Review Summary: Legit Crustcore Classic from ‘94
As they say hindsight is always 20/20. Winding the clock back to a summer evening in ‘94 and my neighbour’s slightly older son has just returned home from a festival clutching a mashed up drumstick claiming he’s seen a band who are ‘going to change the world’, and so of course the naive enthusiasm of the young teenager is such that all it took was a few more minutes of wild enthusing and a thirty second snippet of the band in question’s music and I was 100% sold; Senser were the next saviours of rock n’ roll. Two years earlier and my taste was such that this crossover band would have met with far more resistance but thanks to Cypress Hill, The Prodigy, Portishead and others I was starting to embrace music outside of the usual white kid rock/metal spectrum. The stage was set and the time was ripe for Senser to rock my world.
When it comes to describing who a band are influenced by a handy old trick is to simply carry out a roll call of who they toured with, in this case the illustrious list makes for strange reading, a ragtag bunch that includes spaced out instrumentalists Ozric Tentacles, politically motivated baldy Moby and agit-rockers Skunk Anansie. Into that melting pot throw in The Prodigy, Stereo MCs, Asian Dub Foundation and Rage Against the Machine and you’re getting mighty close to decoding the musical DNA of Senser. If that list of musical ingredients is giving off the strong whiff of five day unwashed dreadlocks and wacky backy then you’re in the right ball park, this band were politically charged crusties spending half their time raging against the injustice of the man and the other half sitting in a field attempting to commune with nature. This strange dichotomy was also reflected on their debut album ‘Stacked Up’ which found space on the same disc for both the agreeably cheesy post-rave Enya chill of ‘Peace’ and the ludicrous military-baiting punk metal assault of ‘No Comply’.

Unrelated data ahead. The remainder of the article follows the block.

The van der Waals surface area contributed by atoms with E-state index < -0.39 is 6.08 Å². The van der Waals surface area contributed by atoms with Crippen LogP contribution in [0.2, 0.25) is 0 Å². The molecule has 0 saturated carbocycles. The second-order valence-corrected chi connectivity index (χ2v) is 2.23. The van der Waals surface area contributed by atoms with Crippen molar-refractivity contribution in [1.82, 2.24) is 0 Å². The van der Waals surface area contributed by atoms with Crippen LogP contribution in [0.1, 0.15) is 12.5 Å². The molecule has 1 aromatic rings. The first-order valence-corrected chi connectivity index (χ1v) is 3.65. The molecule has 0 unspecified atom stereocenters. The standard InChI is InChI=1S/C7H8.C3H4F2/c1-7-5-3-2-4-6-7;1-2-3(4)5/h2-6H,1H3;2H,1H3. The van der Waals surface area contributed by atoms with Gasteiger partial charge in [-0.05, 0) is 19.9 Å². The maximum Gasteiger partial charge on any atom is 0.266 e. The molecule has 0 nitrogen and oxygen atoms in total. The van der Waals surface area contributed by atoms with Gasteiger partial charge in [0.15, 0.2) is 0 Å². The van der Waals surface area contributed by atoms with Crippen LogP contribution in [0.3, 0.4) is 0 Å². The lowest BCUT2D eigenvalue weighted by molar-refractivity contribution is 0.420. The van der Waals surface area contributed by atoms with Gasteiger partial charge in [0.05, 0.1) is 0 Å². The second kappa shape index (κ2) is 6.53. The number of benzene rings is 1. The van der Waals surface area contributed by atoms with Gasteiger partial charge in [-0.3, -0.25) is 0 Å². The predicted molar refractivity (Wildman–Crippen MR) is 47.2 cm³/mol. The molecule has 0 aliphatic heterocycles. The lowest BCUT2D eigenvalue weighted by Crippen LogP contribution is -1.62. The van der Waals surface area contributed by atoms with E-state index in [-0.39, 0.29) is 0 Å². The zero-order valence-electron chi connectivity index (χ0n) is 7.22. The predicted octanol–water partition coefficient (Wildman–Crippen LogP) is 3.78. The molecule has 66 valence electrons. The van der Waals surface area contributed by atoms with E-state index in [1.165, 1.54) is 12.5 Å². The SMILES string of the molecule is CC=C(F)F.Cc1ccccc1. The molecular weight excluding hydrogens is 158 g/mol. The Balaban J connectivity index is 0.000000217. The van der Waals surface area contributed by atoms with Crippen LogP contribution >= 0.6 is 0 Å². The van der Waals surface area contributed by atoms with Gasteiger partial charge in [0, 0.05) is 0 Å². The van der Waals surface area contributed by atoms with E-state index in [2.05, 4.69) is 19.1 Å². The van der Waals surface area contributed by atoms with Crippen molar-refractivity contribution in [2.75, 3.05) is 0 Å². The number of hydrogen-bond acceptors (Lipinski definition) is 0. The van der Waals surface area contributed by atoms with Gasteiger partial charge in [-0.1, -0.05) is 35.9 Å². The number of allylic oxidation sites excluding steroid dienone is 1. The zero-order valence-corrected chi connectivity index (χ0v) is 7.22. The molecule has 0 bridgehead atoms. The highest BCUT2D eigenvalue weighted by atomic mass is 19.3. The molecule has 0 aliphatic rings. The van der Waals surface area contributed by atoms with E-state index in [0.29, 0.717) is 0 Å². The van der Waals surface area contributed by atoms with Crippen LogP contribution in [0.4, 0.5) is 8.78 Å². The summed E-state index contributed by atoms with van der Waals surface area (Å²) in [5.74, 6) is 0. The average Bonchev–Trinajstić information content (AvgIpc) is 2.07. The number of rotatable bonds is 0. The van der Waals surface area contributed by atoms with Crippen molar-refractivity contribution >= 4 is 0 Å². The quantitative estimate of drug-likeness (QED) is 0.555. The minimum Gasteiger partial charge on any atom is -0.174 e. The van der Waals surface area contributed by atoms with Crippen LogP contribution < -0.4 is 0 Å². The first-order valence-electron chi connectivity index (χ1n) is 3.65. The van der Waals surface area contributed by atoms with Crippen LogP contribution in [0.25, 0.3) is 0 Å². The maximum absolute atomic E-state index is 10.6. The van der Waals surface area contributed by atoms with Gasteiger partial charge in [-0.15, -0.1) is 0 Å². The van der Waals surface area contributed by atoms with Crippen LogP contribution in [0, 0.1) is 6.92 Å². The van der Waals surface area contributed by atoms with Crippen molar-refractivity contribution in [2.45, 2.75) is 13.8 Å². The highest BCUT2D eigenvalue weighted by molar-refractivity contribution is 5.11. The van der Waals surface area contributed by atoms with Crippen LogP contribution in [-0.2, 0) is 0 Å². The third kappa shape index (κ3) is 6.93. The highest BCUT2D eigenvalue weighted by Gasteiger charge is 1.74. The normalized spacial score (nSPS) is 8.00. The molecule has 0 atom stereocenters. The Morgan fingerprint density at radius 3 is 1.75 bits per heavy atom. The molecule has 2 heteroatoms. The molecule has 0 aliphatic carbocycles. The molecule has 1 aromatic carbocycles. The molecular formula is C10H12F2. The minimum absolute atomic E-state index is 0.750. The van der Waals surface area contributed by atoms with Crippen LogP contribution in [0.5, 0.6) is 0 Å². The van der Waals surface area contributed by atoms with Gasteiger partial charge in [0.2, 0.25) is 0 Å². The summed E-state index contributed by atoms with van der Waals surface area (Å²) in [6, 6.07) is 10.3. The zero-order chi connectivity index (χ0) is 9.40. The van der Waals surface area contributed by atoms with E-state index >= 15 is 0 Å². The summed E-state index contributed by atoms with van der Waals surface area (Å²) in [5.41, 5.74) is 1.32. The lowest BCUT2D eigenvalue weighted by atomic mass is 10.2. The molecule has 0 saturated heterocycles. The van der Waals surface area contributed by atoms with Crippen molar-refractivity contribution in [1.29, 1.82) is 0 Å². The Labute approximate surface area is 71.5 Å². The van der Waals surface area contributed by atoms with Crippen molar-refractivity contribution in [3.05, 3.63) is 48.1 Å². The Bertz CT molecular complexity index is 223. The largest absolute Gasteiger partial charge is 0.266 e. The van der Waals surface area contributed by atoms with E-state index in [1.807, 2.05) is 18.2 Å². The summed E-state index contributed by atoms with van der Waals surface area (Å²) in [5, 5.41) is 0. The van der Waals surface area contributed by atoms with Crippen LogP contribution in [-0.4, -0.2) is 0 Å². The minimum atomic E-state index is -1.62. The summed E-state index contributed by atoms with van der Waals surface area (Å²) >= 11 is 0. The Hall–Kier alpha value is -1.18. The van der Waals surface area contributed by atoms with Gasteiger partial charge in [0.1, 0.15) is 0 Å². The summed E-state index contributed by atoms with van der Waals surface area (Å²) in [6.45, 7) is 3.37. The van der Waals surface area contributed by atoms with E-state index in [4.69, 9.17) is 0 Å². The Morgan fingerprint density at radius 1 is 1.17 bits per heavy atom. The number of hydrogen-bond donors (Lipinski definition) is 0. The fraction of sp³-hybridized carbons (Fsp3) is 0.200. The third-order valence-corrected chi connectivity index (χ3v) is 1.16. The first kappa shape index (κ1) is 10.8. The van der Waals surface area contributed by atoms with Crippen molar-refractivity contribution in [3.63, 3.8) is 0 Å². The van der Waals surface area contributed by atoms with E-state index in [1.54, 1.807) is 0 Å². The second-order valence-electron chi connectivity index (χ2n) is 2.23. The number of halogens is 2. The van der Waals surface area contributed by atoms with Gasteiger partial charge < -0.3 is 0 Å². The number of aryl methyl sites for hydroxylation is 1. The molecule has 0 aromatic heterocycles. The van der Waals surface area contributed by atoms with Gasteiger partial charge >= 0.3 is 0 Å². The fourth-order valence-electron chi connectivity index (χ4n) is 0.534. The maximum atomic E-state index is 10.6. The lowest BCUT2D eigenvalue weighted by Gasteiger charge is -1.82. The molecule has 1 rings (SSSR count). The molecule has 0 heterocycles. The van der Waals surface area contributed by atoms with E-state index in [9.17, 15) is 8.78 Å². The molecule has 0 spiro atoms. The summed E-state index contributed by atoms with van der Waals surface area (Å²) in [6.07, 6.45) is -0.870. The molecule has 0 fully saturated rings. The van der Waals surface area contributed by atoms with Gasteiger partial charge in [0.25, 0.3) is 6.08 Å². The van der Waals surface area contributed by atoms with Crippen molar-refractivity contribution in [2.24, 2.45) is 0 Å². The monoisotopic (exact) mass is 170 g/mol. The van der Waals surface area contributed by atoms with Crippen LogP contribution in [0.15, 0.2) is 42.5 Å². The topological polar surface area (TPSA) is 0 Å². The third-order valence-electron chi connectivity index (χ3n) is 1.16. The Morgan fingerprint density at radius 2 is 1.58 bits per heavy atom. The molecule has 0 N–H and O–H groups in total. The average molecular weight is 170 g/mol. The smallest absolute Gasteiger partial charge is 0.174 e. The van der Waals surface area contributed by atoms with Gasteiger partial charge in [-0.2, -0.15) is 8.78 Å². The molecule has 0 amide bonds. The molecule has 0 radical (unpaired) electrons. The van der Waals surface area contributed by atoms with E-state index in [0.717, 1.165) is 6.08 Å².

So ‘Stacked Up’ already faced a challenge trying to combine such a wide range of musical influences but to make things even more chaotic this recording had to make space for the artistic input of no less than seven band members, including two lead vocalists. Singing (well predominantly rapping) duties are split here between Heitham Al-Sayed and Kerstin Haigh, the former adopting the same style of rapping for most of the album, his tone and delivery rarely changing from track to track. I tend to imagine the only concession Heitham ever made for variety was having a dial fitted to the side of his head that controlled his intensity level, so periodically in the recording studio someone would turn it down a few notches...only for it to inexorably drift back up to maximum setting of its own accord. When Kerstin breaks off from her clean singing into a rap she’s usually smothered in effects, I’m guessing in an effort to try and maintain this intensity and stop her sounding like Heitham’s feebly nagging missus.
This being a fourteen track album of largely rap vocals it goes without saying that the lyrics are legion, angry words piling atop yet more angry words with barely any letup. Part of the appeal of ‘Stacked Up’ is undoubtedly picking apart some of the most misguided and clunky lyrics of the era, whether Senser turn their crosshairs to gun culture (‘but I won’t pack a gat like that ‘cause I don’t wanna’), corporate conspiracy theories (‘they’ve got a drug to numb my erection but they won’t take this from me, my state of mind!’) or the politics of the man (‘ if it becomes evident that they’re willing to vote for a president or a prime-time minister’) the result is much the same, hilarity ensues. Needless to say at the time I worshipped these lyrics and quite possibly believed them to be the opening salvo to kick start impending revolution, but time is a cruel, cruel mistress.
Despite all its faults the album is frequently a lot of fun, the catchy bass line and turntable scratching help to turn ‘Switch’ into a certified head-bobber, ‘What’s Going On’ sports a relentless riff a la Apollo 440 and ‘Eject’ is the best example of all the band’s styles mashed together in one five minute composition. ‘Stacked Up’ may come over as antiquated now but you have to accept that this is a far more accurate reflection of what the majority of people in the UK were listening to in 1994 than indie touchstones like ‘Crooked Rain, Crooked Rain’ or ‘Grace’, and despite losing the fight for lasting relevance long ago the album still retains a certain nostalgic charm. Plus, you know, the man hasn’t gone anywhere brothers, ‘eject the program reject the power’, fight the capitalist filth, viva la revolution!